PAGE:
CCPS students get Chromebooks
Clark County public school students will be on the same page when they return to classes online after Labor Day.
Teachers at all schools will be using Google Classroom as their platform to communicate with students and create, distribute and grade assignments, and every student in third grade through high school who wants one will have a Chromebook to use at home.
Chromebooks are notebook computers students can use to access the internet for online study. They are sold under various brand names, but what they have in common is they use the Linux-based Chrome OS as their operating system and Google Chrome as the web browser.
This week, students and parents arrived at schools throughout the district to receive their Chromebooks and sign an agreement that they will follow the guidelines on proper use and care of the devices and pay to repair or replace them if they’re damaged.
The inexpensive computers will be invaluable to students as they learn at home for the first nine weeks of classes. The Board of Education made that decision on Aug. 3 with the understanding that it would be reconsidered every 30 days.
Megan Collins was one of the students who came to George Rogers Clark High School Monday to receive her Chromebook. She was there with her dad, Chris Collins.
“I think it’s an excellent idea,” the father said. One of the main benefits of issuing the Chromebooks to students, he noted, is that “everybody has the same access.”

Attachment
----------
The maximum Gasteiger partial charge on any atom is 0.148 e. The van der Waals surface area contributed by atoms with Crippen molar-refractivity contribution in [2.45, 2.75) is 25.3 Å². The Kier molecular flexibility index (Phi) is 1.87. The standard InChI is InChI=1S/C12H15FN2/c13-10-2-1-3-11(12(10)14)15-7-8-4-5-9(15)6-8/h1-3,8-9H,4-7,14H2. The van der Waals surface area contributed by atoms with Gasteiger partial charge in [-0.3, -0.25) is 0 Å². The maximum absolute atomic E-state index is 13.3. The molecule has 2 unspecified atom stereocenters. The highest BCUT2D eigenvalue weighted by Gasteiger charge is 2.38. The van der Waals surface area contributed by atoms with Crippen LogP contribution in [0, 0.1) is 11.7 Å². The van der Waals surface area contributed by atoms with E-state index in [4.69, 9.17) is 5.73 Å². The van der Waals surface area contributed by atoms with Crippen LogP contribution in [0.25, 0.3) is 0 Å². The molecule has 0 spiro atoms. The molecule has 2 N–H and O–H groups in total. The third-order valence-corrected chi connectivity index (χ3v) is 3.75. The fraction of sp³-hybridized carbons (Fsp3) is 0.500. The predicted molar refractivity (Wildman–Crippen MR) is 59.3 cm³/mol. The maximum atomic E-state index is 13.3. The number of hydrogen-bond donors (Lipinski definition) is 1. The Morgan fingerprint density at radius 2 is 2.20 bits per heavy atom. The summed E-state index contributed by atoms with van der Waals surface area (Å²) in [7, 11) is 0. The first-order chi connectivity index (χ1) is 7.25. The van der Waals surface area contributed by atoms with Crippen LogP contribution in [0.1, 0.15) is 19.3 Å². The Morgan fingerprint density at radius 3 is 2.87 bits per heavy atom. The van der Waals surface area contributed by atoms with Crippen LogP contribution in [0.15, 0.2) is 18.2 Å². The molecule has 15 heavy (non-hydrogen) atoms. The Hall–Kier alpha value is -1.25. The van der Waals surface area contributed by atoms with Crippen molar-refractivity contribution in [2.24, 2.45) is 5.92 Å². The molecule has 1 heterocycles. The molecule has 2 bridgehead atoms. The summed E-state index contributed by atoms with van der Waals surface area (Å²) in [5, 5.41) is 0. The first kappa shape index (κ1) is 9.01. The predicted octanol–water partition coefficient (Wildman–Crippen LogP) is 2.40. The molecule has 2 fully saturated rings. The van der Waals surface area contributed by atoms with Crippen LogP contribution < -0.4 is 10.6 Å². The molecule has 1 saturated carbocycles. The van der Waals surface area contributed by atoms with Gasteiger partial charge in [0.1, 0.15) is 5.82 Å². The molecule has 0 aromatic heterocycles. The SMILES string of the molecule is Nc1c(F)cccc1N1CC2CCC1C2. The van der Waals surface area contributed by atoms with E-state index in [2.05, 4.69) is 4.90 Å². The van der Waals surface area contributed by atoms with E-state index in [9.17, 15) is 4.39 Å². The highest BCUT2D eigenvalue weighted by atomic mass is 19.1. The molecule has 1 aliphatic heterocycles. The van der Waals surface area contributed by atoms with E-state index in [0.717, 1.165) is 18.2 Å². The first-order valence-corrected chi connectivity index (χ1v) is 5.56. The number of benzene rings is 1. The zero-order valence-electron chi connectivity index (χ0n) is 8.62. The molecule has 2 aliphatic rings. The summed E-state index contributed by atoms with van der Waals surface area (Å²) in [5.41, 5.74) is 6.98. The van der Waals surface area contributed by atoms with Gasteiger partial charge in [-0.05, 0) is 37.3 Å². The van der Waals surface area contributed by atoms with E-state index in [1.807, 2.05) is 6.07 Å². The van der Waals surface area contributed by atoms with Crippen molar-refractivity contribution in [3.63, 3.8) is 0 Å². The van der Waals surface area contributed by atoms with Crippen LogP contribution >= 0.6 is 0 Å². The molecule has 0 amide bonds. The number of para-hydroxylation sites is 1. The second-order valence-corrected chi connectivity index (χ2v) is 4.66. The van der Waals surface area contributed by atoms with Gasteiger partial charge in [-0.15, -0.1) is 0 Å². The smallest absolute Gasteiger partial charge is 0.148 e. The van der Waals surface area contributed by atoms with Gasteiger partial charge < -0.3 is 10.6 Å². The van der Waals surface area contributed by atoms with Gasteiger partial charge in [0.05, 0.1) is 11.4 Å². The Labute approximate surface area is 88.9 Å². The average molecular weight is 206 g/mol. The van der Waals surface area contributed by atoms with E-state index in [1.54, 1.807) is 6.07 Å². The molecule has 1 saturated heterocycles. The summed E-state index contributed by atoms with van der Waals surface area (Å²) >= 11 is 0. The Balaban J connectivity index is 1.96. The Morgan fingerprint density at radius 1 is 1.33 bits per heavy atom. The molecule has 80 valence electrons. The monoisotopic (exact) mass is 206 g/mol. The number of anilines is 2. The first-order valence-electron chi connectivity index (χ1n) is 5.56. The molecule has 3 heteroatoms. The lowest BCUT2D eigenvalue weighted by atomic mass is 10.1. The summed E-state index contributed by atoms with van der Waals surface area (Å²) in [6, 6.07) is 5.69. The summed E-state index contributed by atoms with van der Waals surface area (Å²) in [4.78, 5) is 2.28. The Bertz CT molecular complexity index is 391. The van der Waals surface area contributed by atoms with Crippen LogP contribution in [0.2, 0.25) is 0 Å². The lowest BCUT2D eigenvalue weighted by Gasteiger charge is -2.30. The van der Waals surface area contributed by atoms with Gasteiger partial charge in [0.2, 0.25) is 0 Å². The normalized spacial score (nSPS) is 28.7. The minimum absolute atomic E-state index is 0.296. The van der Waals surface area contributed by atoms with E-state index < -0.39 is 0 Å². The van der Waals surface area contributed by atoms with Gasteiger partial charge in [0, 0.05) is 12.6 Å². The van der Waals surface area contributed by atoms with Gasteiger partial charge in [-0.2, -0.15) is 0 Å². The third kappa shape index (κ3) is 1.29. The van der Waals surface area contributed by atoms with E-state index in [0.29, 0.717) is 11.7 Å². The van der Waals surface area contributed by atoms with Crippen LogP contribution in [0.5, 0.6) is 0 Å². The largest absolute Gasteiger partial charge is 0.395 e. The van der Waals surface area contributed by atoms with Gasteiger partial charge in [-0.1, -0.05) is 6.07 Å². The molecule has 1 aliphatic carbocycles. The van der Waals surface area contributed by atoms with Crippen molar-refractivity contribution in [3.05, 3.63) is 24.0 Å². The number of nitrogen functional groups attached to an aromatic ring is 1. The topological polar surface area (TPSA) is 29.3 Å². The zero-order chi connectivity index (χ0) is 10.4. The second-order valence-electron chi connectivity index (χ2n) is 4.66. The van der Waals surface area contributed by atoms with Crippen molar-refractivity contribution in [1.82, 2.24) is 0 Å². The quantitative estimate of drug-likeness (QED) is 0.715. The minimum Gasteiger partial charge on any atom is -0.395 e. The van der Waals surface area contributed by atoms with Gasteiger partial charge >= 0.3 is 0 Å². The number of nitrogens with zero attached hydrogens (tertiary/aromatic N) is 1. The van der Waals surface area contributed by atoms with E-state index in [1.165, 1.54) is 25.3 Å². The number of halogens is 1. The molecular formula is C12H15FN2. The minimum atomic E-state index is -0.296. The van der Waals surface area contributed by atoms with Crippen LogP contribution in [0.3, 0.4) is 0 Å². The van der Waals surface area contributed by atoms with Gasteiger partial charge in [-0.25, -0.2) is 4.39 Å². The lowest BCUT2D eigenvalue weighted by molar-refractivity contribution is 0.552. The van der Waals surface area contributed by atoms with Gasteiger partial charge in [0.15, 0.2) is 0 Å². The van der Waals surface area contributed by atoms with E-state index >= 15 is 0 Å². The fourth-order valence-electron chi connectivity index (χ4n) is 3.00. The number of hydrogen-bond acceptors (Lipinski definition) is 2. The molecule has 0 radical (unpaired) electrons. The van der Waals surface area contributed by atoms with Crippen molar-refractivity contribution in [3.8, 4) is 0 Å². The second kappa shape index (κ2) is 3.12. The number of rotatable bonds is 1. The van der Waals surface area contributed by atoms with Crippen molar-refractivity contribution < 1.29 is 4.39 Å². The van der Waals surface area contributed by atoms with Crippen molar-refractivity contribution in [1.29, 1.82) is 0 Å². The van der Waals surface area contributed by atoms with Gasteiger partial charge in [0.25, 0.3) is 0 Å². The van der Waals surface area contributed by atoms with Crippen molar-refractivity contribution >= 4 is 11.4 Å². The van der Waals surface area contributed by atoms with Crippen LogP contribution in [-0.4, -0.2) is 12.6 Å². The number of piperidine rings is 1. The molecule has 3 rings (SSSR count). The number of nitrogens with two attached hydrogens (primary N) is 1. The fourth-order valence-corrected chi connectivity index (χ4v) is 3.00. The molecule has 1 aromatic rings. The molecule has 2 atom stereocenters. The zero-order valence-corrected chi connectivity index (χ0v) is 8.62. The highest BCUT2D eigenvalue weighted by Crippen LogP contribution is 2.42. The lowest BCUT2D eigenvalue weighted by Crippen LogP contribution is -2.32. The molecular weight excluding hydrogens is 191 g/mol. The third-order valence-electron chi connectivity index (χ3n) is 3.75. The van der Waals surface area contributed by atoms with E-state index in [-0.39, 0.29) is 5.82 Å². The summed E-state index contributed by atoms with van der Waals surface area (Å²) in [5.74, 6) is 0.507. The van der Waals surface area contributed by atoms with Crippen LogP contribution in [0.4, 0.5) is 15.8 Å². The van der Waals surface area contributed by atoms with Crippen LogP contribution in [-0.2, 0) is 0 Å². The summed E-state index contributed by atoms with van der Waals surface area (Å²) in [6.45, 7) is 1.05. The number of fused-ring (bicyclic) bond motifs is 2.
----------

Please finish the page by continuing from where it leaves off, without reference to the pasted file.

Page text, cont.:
Tyler Williamson, the high school’s student technology coordinator and a social studies teacher, said the devices are an excellent teaching tool students can use even after they return to actual classrooms.
“While it’s a great tool for virtual learning,” he said, it also helps with the “development of skills students need to prepare them for the rest of their lives.”
Williamson also thinks the notebooks and Chrome software are a superior product, despite their lower price tag.
“A few years ago, everybody was into iPads, but Chromebooks are significantly less expensive, and with the Chromebook … you’re able to create a lot more,” he said. “It provides a much richer experience.”
When the governor closed schools in March, teachers and students had to transition to nontraditional instruction immediately. For most students, that meant virtual learning, but for those without computers or internet access, it meant picking up paper packets and turning in assignments.
This time, Williamson said, the school district is better prepared.
“It’s something we’ve had a lot more time to develop and plan out. It’s not just what they want to do, but how they want to do it,” he said of the educators.
Besides giving students the hardware and software they need and having someone on call after hours to help with computer problems and other issues, the school district has partnered with a growing list of businesses, churches, nonprofit and governmental institutions to provide WiFi hot spots around town so that students who don’t have access to broadband at home can access it from outside those buildings.
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